James and Mary Ford, eds. Every Day in the Year. 1902.

December 31

Montgomery at Quebec

By Clinton Scollard (1860–1932)

  • Richard Montgomery was an American Revolutionary general who was killed on Dec. 31, 1775, while leading an attack on Quebec.

  • ROUND Quebec’s embattled walls

    Moodily the patriots lay;

    Dread disease within its thralls

    Drew them closer day by day;

    Till from suffering man to man,

    Mutinous, a murmur ran.

    Footsore, they had wandered far,

    They had fasted, they had bled;

    They had slept beneath the star

    With no pillow for the head;

    Was it but to freeze to stone

    In this cruel icy zone?

    Yet their leader held his heart,

    Naught discouraged, naught dismayed;

    Quelled with unobtrusive art

    Those that muttered; unafraid

    Waited, watchful, for the hour

    When his golden chance should flower.

    ’Twas the death-tide of the year;

    Night had passed its murky noon;

    Through the bitter atmosphere

    Pierced nor ray of star nor moon;

    But upon the bleak earth beat

    Blinding arrows of the sleet.

    While the trumpets of the storm

    Pealed the bastioned heights around,

    Did the dauntless heroes form,

    Did the low, sharp order sound.

    “Be the watchword Liberty!”

    Cried the brave Montgomery.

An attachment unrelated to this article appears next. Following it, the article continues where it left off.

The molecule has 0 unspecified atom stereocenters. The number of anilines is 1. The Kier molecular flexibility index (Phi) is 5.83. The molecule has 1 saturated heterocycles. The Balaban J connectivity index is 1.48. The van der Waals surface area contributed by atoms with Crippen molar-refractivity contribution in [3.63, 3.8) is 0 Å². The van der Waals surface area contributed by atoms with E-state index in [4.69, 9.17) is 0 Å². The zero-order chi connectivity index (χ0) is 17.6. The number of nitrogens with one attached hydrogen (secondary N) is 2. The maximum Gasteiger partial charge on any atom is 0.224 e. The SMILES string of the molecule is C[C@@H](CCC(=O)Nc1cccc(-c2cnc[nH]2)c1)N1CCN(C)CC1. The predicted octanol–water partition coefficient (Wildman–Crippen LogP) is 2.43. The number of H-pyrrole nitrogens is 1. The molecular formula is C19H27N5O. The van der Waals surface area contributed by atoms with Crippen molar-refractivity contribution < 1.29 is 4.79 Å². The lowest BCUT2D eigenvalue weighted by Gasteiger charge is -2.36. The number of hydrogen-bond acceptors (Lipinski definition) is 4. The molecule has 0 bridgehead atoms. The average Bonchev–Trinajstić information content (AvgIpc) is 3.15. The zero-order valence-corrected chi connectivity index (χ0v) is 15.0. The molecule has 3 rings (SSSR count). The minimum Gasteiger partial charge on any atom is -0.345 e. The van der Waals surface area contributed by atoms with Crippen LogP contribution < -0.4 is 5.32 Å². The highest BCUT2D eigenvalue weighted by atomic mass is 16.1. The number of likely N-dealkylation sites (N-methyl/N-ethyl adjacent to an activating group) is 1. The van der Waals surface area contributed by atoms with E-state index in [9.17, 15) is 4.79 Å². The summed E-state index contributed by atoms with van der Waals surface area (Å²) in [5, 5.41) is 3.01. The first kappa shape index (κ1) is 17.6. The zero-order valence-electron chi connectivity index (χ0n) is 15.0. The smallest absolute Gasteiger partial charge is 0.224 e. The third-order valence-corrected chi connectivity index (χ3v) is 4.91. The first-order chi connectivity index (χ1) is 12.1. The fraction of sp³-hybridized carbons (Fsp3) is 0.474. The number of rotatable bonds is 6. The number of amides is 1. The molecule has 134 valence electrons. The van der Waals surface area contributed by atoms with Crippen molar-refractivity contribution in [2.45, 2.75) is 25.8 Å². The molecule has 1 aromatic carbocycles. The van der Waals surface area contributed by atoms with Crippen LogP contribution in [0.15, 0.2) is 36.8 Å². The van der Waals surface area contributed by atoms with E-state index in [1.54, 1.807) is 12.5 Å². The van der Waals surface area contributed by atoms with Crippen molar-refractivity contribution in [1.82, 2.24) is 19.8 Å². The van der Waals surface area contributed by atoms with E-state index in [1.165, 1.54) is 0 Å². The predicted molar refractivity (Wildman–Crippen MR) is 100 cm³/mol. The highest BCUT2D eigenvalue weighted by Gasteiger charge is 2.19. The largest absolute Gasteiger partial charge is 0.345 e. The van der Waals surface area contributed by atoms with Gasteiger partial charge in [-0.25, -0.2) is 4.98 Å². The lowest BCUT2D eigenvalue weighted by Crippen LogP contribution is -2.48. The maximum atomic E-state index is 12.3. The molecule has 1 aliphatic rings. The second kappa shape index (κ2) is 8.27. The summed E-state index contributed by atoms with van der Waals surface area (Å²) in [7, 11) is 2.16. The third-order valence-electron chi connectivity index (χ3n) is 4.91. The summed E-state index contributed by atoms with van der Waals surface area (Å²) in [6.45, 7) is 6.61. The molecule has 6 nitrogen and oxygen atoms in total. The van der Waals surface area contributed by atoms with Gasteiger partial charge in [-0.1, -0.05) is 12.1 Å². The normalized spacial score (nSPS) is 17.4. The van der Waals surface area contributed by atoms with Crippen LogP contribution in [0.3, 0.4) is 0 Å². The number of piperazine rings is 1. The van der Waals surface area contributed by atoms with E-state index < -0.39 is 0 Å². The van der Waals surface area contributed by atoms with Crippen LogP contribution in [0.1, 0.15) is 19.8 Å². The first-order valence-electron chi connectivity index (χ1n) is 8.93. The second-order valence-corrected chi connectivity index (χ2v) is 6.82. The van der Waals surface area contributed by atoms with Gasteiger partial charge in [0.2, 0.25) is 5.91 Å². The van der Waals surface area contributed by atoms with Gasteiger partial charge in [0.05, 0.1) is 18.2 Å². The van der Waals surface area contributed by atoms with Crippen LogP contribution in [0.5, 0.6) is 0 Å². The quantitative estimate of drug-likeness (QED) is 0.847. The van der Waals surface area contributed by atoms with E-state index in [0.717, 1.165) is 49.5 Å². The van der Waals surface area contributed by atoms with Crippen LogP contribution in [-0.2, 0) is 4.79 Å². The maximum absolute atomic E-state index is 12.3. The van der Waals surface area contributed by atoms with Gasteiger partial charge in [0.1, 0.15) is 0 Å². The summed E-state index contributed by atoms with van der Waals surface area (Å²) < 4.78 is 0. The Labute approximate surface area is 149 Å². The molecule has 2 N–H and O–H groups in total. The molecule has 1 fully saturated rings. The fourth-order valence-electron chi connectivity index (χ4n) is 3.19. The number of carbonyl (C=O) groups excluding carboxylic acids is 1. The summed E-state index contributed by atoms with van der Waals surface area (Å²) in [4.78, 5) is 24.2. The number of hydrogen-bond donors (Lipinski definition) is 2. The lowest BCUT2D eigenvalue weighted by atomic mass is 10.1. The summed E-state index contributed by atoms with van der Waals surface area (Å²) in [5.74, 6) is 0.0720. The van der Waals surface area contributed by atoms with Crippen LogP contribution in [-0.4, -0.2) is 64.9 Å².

Here, where he had won applause,

    When Wolfe faced the Gallic foe,

    For a nobler, grander cause

    Would he strike the fearless blow,—

    Smite at Wrong upon the throne,

    At Injustice giant grown.

    “Men, you will not fear to tread

    Where your general dares to lead!

    On, my valiant boys!” he said,

    And his foot was first to speed;

    Swiftly up the beetling steep,

    Lion-hearted, did he leap.

    Flashed a sudden blinding glare;

    Roared a fearsome battle-peal;

    Rang the gloomy vasts of air;

    Seemed the earth to rock and reel;

    While adown that fiery breath

    Rode the hurtling bolts of death.

    Woe for him, the valorous one,

    Now a silent clod of clay!

    Nevermore for him the sun

    Would make glad the paths of day;

    Yet ’twere better thus to die

    Than to cringe to tyranny!—

    Better thus the life to yield,

    Striking for the right and God,

    Upon Freedom’s gory field,

    Than to kiss oppression’s rod!

    Honor, then, for all time be

    To the brave Montgomery!